“We’ve said the datacenter represents our largest growth opportunity and the number-one strategic priority for our company,” Su said. “When you think about the modern datacenter, customers need the highest performance compute engines actually across the board. In addition to our leadership Epyc processors, we also offer a very full portfolio, including our Instinct GPU accelerators built for our HPC and AI, our leadership FPGAs and adaptive SoCs through our acquisition of Xilinx and our leadership DPUs from our acquisition of Pensando. If you look at all of this, this is really the broadest datacenter portfolio in the industry.”

That extends into HPC as well, another sector that Intel for a long time ruled. AMD’s Epyc processors are in five of top ten fastest supercomputers (as listed on the Top500 list), including Frontier, the first exascale computer built with Hewlett Packard Enterprise’s hardware (acquired via its $1.3 billion acquisition of Cray in 2019). It also is in eight of the 10 most power-efficient supercomputers, with Frontier topping that list, she said.

For those cloud environments, Su noted that the dual-socket Gen 3 Epyc processor was 40 percent faster than Intel’s best Xeon SP Platinum processor and that Genoa increases that performance advantage to three times better.

“What that means is the core density advantage of 4th Gen Epyc allows our cloud service providers to support more than double the number of instances for servers,” she said. “What that means for our end customers is that each of them gets to experience these instances with much higher performance.”

Su also noted tests run on the latest Epyc chips for measuring the power efficiency of the performance.

“For cloud datacenters, efficiency has become equally important as pure performance,” she said. “Our 4th Gen Epyc delivers 2.6 times the energy efficiency of the competition. What this means is that choosing AMD Epyc CPUs in the cloud translates to lower energy usage and lower energy costs. A number of our cloud providers are actually telling us that power is becoming a significant limit for what they can install on their datacenters, so we believe that this is really differentiators for us.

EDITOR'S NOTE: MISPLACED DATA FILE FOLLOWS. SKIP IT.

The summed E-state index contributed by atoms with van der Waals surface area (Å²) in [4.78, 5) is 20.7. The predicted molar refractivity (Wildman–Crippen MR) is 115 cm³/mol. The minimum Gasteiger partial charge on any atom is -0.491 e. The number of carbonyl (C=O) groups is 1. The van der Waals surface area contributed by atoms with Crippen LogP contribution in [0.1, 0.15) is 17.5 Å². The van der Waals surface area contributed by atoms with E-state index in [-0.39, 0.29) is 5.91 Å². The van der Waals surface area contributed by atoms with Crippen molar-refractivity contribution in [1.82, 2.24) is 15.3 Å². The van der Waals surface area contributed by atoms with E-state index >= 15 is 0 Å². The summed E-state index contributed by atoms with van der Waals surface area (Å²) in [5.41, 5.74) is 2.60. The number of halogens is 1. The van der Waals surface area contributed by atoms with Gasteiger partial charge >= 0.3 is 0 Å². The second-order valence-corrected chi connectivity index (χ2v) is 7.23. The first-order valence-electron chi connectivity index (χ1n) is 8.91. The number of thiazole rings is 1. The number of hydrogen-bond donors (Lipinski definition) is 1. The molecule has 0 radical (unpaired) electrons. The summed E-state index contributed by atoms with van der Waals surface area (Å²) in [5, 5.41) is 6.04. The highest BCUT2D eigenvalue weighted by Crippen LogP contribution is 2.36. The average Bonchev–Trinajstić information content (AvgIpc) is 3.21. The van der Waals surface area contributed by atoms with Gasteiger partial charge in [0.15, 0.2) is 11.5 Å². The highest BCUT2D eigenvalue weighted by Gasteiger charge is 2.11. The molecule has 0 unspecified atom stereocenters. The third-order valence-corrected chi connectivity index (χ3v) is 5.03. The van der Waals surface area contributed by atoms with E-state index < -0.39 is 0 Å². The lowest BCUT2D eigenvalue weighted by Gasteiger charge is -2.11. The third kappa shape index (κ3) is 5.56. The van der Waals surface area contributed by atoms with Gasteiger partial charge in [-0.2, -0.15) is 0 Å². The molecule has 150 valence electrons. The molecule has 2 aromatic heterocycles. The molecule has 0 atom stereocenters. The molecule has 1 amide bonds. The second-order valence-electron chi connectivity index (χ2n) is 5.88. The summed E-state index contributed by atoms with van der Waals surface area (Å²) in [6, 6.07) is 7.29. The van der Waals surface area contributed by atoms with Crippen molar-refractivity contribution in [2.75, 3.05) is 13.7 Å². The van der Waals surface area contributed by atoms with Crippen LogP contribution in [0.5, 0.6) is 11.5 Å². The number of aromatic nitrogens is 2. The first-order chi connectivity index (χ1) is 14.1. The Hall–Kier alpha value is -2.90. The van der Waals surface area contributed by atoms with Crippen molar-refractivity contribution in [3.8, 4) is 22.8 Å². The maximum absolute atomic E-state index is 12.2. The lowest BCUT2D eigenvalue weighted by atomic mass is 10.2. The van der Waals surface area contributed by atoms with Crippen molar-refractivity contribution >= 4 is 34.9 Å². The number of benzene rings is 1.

During the event, AMD also was bolstered by support by the likes of HPE, Oracle Cloud, Google Cloud, and Microsoft Azure, all of whom laid out plans for bringing the Genoa Epyc chip to their environments, both for on-prem systems (from HPE) as well as new cloud instances to take advantage of the higher performance and efficiency.

Clay Magouyrk, executive vice president of Oracle Cloud Infrastructure, told Su that the conversations he has had with organizations has evolved in recent years.

“If I go back to where we were five or six years ago, a lot of the conversations I was having with customers was kind of around, ‘Why would I choose AMD?’” Magouyrk said. “That conversation has really shifted to where now the conversation starts with, ‘Why not AMD?’ And we’re seeing that across the board. Whether it’s peak performance workloads or general-purpose workloads, people are choosing AMD in general.”

He pointed to Red Bull Powertrains, which manufactures power units for the Red Bull Formula 1 racing team and which is building its own power plant to meet upcoming regulations. And  Red Bull Powertrains is doing the work on Oracle Cloud Infrastructure – using Genoa processors already installed.